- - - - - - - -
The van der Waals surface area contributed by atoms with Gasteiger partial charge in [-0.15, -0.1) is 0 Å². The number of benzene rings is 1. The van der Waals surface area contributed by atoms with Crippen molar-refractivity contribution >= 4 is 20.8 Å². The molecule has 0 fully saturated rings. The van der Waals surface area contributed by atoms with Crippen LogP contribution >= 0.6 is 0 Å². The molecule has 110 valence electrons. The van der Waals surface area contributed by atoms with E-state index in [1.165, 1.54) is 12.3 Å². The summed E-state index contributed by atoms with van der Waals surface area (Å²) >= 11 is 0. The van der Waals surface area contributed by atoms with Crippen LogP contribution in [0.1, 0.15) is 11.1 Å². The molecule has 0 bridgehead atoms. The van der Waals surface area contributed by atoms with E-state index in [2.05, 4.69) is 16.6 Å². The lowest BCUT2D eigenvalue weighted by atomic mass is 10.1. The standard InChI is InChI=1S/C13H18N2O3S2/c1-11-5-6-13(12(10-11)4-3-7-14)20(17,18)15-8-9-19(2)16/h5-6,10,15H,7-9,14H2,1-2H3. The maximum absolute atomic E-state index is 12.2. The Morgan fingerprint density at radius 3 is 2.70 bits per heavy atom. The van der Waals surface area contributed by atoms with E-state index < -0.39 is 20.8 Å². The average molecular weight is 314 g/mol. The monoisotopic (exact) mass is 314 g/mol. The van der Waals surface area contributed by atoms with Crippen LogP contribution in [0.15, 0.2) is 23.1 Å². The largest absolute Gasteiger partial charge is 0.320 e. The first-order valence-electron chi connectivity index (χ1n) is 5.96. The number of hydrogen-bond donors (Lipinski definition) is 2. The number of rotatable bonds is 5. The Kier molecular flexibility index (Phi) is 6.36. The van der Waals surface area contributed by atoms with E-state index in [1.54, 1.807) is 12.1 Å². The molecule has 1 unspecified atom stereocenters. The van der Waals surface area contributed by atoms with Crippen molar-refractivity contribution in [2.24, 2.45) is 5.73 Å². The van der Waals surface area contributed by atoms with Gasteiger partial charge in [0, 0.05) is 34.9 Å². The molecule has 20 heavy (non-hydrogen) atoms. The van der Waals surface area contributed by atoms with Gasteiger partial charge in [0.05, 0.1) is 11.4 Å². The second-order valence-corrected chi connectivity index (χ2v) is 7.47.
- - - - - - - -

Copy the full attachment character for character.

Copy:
The van der Waals surface area contributed by atoms with Gasteiger partial charge in [-0.15, -0.1) is 0 Å². The number of benzene rings is 1. The van der Waals surface area contributed by atoms with Crippen molar-refractivity contribution >= 4 is 20.8 Å². The molecule has 0 fully saturated rings. The van der Waals surface area contributed by atoms with Crippen LogP contribution >= 0.6 is 0 Å². The molecule has 110 valence electrons. The van der Waals surface area contributed by atoms with E-state index in [1.165, 1.54) is 12.3 Å². The summed E-state index contributed by atoms with van der Waals surface area (Å²) >= 11 is 0. The van der Waals surface area contributed by atoms with Crippen LogP contribution in [0.1, 0.15) is 11.1 Å². The molecule has 0 bridgehead atoms. The van der Waals surface area contributed by atoms with E-state index in [2.05, 4.69) is 16.6 Å². The lowest BCUT2D eigenvalue weighted by atomic mass is 10.1. The standard InChI is InChI=1S/C13H18N2O3S2/c1-11-5-6-13(12(10-11)4-3-7-14)20(17,18)15-8-9-19(2)16/h5-6,10,15H,7-9,14H2,1-2H3. The maximum absolute atomic E-state index is 12.2. The Morgan fingerprint density at radius 3 is 2.70 bits per heavy atom. The van der Waals surface area contributed by atoms with E-state index < -0.39 is 20.8 Å². The average molecular weight is 314 g/mol. The monoisotopic (exact) mass is 314 g/mol. The van der Waals surface area contributed by atoms with Crippen LogP contribution in [0.15, 0.2) is 23.1 Å². The largest absolute Gasteiger partial charge is 0.320 e. The first-order valence-electron chi connectivity index (χ1n) is 5.96. The number of hydrogen-bond donors (Lipinski definition) is 2. The number of rotatable bonds is 5. The Kier molecular flexibility index (Phi) is 6.36. The van der Waals surface area contributed by atoms with E-state index in [1.54, 1.807) is 12.1 Å². The molecule has 1 unspecified atom stereocenters. The van der Waals surface area contributed by atoms with Crippen molar-refractivity contribution in [2.24, 2.45) is 5.73 Å². The van der Waals surface area contributed by atoms with Gasteiger partial charge in [0, 0.05) is 34.9 Å². The molecule has 20 heavy (non-hydrogen) atoms. The van der Waals surface area contributed by atoms with Gasteiger partial charge in [0.05, 0.1) is 11.4 Å². The second-order valence-corrected chi connectivity index (χ2v) is 7.47.